A bridge over a beautiful waterfall

A bridge over a beautiful waterfall
Nature brings magic

Thursday, August 26, 2010

Tragedy does not define me - how I deal with that tragedy does

I'm not going to go into it, because in spite of what I'm about to post here I DON'T want to have to go into great detail about the situation, but on March 2nd 2010 I was forced to endure the worst tragedy of my life. I've only had one other situation come up that made me feel even close to as helpless as I have been and devastated my life, and that was the death of my mother in 2003.

I realized as I was reviewing blog posts, Facebook status updates, and even some of my early tweets that my long-suffering friends and family have been inundated with a kind of "woe is me" attitude from me.  To all of you who have seen me through this time, I thank you for your patience....and I apologize.

I feel that I've done you and myself a great disservice by focusing as I have on the negative impact in my life.  It was a huge impact, and I'm probably still going to have some times where I'm going to have a "woe is me" attitude.  I can't completely help that.  It's human nature, and it seems like it's always been my nature as well.

BUT...what I can do is change how it impacts me.  I can learn and grow stronger from the experience, perhaps even become a better woman because of it.  I think that's one of the reasons I've started this blog - and why I'm changing my online presence from 1hope1dream to my pen name of Annikka Woods, or something equally as connected to my writing.

The biggest thing that has changed in the last 5 1/2 months is that I no longer have only ONE hope and ONE dream.  I'm beginning to realize I have many hopes and dreams that weren't completely taken away from me in March.  Yes, my biggest and most cherished dream will only come to fruition if certain events outside of my control happen.  But those events are just that - outside of my control.

I've begun to find a different focus, to feel valued in a different light.  This is the first month at work, for example, where I'm even at a stage where I could look at seeing an incentive or bonus pay out because my performance has improved that drastically since I started.  What's more, I'm learning techniques and honing the skills that may keep me at incentive level in my performance and will draw the right attention to me for future promotions.  Which, I'm finding, I wouldn't mind pursuing since I rather enjoy my job and like the company I work for.

I've begun to make real progress on my novel too.  I've been swearing I'm going to get at it for over 10 years and I've never actually done much with it except talk it out with my husband.  Now I'm 58k into the rough draft for the second book in the series, although the first book is pretty much scrapped since I had to do a HUGE plot rewrite to make it work.  But that's part of the writing process so I'm not as stressed as I thought I'd be over that fact.

I've found a subject I'm passionate enough about that I've finally found what I want to pursue a degree in.  I'm going to study Anthropology, with a second Major in either History or Literature.  I'm also going to aim to get my teaching certificate (I know, that's a LOT of stuff to be learning) and become a college professor.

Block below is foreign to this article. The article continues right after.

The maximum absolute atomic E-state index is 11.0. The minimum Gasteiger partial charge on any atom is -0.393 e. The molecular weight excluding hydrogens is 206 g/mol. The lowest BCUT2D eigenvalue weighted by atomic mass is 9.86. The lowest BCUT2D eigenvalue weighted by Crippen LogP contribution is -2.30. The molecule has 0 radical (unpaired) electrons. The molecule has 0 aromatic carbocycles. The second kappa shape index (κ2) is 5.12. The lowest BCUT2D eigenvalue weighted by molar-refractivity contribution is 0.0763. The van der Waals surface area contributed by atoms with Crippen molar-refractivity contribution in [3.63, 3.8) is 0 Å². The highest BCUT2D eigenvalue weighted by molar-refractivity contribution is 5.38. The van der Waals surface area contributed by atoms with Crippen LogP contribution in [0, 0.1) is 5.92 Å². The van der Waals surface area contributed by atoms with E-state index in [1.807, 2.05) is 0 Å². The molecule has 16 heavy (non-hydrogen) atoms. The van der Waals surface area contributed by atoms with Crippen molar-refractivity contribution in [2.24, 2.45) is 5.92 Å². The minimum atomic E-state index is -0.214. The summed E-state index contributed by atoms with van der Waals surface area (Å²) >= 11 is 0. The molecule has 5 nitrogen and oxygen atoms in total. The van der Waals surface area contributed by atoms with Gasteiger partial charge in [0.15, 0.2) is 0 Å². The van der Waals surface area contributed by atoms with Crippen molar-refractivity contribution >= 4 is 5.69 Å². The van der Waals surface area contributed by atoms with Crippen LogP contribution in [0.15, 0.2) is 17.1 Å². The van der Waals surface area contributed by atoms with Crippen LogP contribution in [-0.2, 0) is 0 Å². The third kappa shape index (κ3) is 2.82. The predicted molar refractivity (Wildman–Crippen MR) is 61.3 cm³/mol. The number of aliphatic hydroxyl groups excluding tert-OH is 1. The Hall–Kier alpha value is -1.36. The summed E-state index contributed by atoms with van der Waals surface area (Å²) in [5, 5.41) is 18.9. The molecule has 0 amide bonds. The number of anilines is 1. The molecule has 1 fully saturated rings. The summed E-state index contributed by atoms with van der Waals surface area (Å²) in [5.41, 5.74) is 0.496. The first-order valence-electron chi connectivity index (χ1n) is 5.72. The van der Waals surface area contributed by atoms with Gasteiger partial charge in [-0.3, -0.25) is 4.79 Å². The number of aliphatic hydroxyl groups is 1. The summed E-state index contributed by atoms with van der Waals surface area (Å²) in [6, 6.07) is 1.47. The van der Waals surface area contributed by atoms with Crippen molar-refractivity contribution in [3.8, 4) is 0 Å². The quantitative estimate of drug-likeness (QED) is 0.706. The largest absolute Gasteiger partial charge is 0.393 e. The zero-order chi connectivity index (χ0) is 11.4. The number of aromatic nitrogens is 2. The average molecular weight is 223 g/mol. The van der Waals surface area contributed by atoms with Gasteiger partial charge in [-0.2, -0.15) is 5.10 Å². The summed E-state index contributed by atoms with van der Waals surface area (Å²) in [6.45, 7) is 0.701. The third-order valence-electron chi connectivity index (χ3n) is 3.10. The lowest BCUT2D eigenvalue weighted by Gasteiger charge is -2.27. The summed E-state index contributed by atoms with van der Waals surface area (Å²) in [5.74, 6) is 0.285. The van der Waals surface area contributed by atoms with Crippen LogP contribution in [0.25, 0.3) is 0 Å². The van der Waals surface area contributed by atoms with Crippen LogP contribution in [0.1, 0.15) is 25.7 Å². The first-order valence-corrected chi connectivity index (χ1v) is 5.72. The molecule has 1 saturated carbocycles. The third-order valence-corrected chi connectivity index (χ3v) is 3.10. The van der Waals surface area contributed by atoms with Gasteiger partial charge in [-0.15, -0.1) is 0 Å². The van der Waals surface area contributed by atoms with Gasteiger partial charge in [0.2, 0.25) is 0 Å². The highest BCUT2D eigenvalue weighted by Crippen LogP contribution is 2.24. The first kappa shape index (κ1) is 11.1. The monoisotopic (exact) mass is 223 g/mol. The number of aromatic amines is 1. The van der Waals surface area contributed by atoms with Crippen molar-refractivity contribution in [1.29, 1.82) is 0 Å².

I want to get rid of my debt completely, lose the weight that's been plaguing me since I was in high school (let's not get into how long ago THAT was, please), and I want to be one of those women who grows old with grace and dignity - not vinegar and bile.

My life will always feel a little incomplete because of what happened.  But that doesn't mean my life has to stop.  The grieving process is a long one and I'm still going through with it.  I'll still backslide every now and then.  But I am going to come out of this a better person all around and I'm looking forward now to the journey, instead of dreading it each and every time I get up and out of my bed in the morning.

Monday, August 23, 2010

Gender imbalance

Today I read an article that was linked in one of the various Twitter chats I follow frequently.  It was to this post:

Type M for Murder - Gender Balance

I find myself disagreeing with the author of that post.

What brought this to mind is that on the way to Dorothy’s on Friday I listened to a radio interview with the British writer David Mitchell. When Mitchell said, my wife is an early reader of all my work and she helps me with the books, I rolled my eyes. But then he went on. Men, he says, can’t write women well, but women can write men because they grow up paying attention to men’s behaviour, whereas men really don’t notice or care the way woman act or think. 

I’d expand that thought a bit. Women not only grow up having to closely observe the men they encounter in life (primarily a safety issue, but still our model of ‘success’) but women are constantly exposed to men’s world-view in movies, TV, books. Men might pick up a book written by a woman with a female protagonist, but not often. Remember that Harry Potter is a boy so that boys would read the books and Joanne Rowling is J.K. so they don’t know the author is a female. 
 That is a direct quote from the post, for those of you who might not be interested in reading the whole thing.  I didn't grow up having to closely observe the men I encountered.  I ignored them for the most part, actually, unless it was my dad or church authority figures or my teachers at school.  Anyone else tended to be chalked up to being one of the faceless masses.  I was cautious, of course.  I paid attention to my surroundings and if something did seem off I'd focus on that person - but that could have been either a man or a woman...or another teenager.